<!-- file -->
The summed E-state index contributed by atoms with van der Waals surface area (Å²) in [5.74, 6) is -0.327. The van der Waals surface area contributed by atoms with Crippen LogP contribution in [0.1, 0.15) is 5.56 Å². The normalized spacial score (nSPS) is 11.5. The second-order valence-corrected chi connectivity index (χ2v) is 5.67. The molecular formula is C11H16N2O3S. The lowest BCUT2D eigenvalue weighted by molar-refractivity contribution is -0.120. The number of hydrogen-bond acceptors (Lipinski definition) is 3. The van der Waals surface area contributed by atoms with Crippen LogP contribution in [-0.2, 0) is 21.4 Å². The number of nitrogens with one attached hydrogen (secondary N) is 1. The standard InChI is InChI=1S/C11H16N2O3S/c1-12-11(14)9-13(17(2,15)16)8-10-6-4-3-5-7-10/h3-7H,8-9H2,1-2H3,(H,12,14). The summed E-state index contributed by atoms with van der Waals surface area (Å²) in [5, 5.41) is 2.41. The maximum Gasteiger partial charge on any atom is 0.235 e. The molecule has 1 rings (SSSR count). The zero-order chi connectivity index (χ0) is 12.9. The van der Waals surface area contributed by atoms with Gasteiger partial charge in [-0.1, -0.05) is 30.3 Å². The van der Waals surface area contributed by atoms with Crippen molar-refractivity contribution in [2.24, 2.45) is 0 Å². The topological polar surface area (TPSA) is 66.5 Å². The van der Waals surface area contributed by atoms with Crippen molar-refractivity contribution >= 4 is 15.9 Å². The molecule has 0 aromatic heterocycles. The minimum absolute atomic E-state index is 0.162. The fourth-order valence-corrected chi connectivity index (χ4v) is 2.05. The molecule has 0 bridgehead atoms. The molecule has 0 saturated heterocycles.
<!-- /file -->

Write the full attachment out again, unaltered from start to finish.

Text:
The summed E-state index contributed by atoms with van der Waals surface area (Å²) in [5.74, 6) is -0.327. The van der Waals surface area contributed by atoms with Crippen LogP contribution in [0.1, 0.15) is 5.56 Å². The normalized spacial score (nSPS) is 11.5. The second-order valence-corrected chi connectivity index (χ2v) is 5.67. The molecular formula is C11H16N2O3S. The lowest BCUT2D eigenvalue weighted by molar-refractivity contribution is -0.120. The number of hydrogen-bond acceptors (Lipinski definition) is 3. The van der Waals surface area contributed by atoms with Crippen LogP contribution in [-0.2, 0) is 21.4 Å². The number of nitrogens with one attached hydrogen (secondary N) is 1. The standard InChI is InChI=1S/C11H16N2O3S/c1-12-11(14)9-13(17(2,15)16)8-10-6-4-3-5-7-10/h3-7H,8-9H2,1-2H3,(H,12,14). The summed E-state index contributed by atoms with van der Waals surface area (Å²) in [5, 5.41) is 2.41. The maximum Gasteiger partial charge on any atom is 0.235 e. The molecule has 1 rings (SSSR count). The zero-order chi connectivity index (χ0) is 12.9. The van der Waals surface area contributed by atoms with Gasteiger partial charge in [-0.1, -0.05) is 30.3 Å². The van der Waals surface area contributed by atoms with Crippen molar-refractivity contribution in [2.24, 2.45) is 0 Å². The topological polar surface area (TPSA) is 66.5 Å². The van der Waals surface area contributed by atoms with Crippen molar-refractivity contribution >= 4 is 15.9 Å². The molecule has 0 aromatic heterocycles. The minimum absolute atomic E-state index is 0.162. The fourth-order valence-corrected chi connectivity index (χ4v) is 2.05. The molecule has 0 bridgehead atoms. The molecule has 0 saturated heterocycles.